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Possible Airflow

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Possible Airflow

Comments for: Possible Airflow
jgoins Report This Comment
Date: March 15, 2011 07:38AM

That is one possibility. Hopefully another possibility will occur Where Korea and China get it.
pulse Report This Comment
Date: March 15, 2011 07:53AM

And why's that? Why would that be a good thing?

Personally I'm more inclined to hope there's no meltdown, but maybe I'm just not bigoted enough
BlahX3 Report This Comment
Date: March 15, 2011 10:37AM

The radiation would have to propelled into the upper atmosphere in order to be carried that far.
commoto Report This Comment
Date: March 15, 2011 11:49AM

This is the information accompanying that graphic. The experience of Chernobyl would seem to indicate the graphic is way overblown, or there will be no survivors on the whole western seaboard:
80-120 rads - You have a 10% chance of vomiting and experiencing nausia for a few days

130 -170 rads - You have a 25% chance of vomiting and contracting other symptoms

180-220 rads - You have a 50% chance of vomiting and having other severe physical effects

270-330 rads - 20% chance of death in 6 weeks, or you will recover in a few months.

400-500 rads - 50% chance of death

550-750 rads - Nausea within a few hours ; no survivors

> 1000 rads - immediate incapacitation and death within a week or less.
quasi Report This Comment
Date: March 15, 2011 12:04PM

I tend to take the middle ground here. I doubt if the Japanese government is telling the true magnitude of the problem but I also believe the threat, at least to the U.S., is probably minimal or non existant. I think more harm would have come from the above ground nuclear tests of the 1950's throwing fallout high into the atmosphere where it would have been spread further and more quickly.
Onyma Report This Comment
Date: March 15, 2011 12:20PM

Great, just when I'm going to be in Vancouver for 3 weeks in April smiling
smiley I agree, the graphic is way overblown. There isn't that much nuclear material there to start and meltdowns are by definition, MELT downs. They don't explode. The problem is the explosions caused by pressure venting oxygen and hydrogen. Those explosions cause the reactor damage that causes the meltdown. A meltdown is literally the reactor core turning into a pile of molten material that forms a big hot puddle. You don't want to go anywhere near it but it doesn't miraculously propel itself into the atmosphere.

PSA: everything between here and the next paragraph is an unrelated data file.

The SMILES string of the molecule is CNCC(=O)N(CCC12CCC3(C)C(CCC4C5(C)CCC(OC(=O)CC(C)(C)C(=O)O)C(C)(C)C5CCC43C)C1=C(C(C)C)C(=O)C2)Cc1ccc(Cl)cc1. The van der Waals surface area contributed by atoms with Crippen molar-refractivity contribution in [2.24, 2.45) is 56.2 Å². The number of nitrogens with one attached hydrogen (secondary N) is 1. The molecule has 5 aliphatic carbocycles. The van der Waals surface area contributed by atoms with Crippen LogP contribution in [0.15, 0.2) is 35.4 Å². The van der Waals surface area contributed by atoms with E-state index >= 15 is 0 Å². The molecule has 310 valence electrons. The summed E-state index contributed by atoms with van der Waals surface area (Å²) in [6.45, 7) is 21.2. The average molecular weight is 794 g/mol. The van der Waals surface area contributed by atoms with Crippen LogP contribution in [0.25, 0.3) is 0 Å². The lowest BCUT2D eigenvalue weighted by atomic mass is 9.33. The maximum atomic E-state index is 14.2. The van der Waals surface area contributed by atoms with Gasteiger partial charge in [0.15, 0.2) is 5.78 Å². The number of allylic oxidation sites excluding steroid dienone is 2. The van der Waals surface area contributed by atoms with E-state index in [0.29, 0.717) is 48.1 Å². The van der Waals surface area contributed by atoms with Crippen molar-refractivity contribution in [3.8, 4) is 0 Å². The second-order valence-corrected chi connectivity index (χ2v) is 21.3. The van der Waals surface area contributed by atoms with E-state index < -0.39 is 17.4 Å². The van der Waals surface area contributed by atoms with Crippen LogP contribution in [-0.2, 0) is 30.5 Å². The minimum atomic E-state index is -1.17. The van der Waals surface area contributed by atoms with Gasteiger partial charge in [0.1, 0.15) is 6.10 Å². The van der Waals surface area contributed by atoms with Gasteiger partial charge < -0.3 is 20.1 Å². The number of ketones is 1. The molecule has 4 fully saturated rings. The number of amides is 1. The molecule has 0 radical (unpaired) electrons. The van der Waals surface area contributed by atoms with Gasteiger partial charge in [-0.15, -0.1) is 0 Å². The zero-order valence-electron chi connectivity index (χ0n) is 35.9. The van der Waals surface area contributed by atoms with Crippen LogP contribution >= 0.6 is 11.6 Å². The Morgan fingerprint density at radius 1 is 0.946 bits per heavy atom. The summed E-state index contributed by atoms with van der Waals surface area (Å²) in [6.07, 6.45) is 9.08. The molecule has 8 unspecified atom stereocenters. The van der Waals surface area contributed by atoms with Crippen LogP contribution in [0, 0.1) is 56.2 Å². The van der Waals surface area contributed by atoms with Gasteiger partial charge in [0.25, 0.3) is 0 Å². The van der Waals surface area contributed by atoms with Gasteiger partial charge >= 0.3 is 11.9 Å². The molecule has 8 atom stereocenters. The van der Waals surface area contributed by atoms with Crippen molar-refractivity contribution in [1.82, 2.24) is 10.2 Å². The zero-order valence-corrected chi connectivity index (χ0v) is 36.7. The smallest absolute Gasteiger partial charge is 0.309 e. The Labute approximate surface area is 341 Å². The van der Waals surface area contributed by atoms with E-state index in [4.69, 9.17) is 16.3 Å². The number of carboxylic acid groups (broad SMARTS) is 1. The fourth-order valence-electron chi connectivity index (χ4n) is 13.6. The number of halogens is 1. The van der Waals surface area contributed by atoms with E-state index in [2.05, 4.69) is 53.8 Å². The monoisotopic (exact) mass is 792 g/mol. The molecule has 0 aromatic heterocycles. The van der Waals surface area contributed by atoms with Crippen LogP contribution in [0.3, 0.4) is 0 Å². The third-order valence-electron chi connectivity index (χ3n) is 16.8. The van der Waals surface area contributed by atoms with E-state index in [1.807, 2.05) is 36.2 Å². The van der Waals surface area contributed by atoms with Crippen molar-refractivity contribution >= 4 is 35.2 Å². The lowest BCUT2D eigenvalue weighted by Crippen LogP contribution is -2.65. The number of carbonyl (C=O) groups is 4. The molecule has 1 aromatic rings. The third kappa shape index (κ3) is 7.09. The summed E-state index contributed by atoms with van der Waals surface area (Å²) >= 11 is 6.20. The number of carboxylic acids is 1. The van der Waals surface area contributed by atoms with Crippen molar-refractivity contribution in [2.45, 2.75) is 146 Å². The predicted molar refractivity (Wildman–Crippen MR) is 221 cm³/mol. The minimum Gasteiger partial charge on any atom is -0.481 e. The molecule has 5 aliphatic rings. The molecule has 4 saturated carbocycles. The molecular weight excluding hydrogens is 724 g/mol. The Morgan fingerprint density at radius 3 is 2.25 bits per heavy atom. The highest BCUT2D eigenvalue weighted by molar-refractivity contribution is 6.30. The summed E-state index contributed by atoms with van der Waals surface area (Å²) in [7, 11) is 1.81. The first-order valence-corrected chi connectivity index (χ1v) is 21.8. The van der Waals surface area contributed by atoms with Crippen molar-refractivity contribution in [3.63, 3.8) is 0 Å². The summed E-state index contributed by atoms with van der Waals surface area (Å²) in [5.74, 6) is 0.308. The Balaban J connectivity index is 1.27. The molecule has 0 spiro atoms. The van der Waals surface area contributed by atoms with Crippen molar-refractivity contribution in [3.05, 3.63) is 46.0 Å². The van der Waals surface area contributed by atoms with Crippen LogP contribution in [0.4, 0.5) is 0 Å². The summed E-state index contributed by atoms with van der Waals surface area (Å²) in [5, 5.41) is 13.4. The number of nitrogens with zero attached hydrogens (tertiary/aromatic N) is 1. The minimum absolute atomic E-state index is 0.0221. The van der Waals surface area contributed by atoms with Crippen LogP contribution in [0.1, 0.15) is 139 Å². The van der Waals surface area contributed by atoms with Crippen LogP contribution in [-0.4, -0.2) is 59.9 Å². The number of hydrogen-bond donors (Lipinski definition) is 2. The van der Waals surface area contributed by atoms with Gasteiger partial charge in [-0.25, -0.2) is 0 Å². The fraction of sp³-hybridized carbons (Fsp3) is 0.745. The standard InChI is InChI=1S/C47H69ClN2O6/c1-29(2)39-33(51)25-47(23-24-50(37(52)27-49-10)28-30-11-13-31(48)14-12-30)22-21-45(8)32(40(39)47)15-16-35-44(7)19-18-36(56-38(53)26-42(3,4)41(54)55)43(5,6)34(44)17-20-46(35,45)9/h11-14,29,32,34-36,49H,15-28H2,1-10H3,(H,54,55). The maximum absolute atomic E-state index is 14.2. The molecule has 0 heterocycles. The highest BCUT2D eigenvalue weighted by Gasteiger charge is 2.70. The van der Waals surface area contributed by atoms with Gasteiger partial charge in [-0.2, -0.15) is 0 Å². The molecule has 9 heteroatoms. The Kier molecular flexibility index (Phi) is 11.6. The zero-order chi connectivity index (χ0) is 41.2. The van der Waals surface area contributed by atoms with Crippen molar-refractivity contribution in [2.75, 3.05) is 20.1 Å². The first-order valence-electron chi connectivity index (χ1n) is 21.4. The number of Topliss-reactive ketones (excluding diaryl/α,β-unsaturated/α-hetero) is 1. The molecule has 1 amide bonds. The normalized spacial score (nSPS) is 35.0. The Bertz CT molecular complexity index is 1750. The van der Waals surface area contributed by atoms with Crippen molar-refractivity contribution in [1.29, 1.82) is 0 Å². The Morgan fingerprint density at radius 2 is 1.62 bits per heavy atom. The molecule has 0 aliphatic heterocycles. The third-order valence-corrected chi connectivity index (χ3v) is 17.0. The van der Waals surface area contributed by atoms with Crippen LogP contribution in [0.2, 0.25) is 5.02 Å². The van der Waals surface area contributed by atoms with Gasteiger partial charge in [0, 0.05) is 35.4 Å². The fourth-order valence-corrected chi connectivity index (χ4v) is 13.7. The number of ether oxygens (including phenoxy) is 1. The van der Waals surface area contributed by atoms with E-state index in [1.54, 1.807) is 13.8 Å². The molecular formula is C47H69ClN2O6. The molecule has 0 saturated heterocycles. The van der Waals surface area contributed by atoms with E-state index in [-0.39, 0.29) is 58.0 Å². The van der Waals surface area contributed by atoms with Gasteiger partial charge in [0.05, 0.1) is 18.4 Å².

Mach Report This Comment
Date: March 15, 2011 03:44PM

Good point, MELT downs, but what about the ocean, it would seem like it would continuously drift around killing shit.
Onyma Report This Comment
Date: March 15, 2011 09:19PM

The ocean wouldn't be the worst outcome. The core material is all forms of metal so it would sink. We presently use large "swimming pools" of water to insulate radioactive material right now so a radiation source at the bottom of the ocean would not pose a lot of immediate threat. It would leave some residual radiation in the water though so you would want to get down there and pick up the material at some point. Upside is it would cool down and solidify very quickly.
Mach Report This Comment
Date: March 15, 2011 11:35PM

People that make a living from those waters are going to be screwed big time.

By the way, some of you around here have been bitching for radioactive energy here in the US for years... dumb-asses! (*finger*)

Firm hot smiley
Mach Report This Comment
Date: March 16, 2011 02:00AM


More Trouble From a Crippled Nuke Plant
Posted by Lew Rockwell on March 15, 2011 05:46 PM

Writes Jay Roberts:

Although I’m in the U.S. at the moment, my family remains in Osaka. FWIW, as a submarine officer, I went to the U.S. Navy’s nuclear power training and then operated naval reactors. Following this, I worked in the commercial nuclear power industry for a couple of years and then moved on to software development. While my motivations would require a long explanation, let’s just say I’m neither a booster nor an opponent of the technology but I do have a pretty clear eyed view of reactor operations and what people do in crises.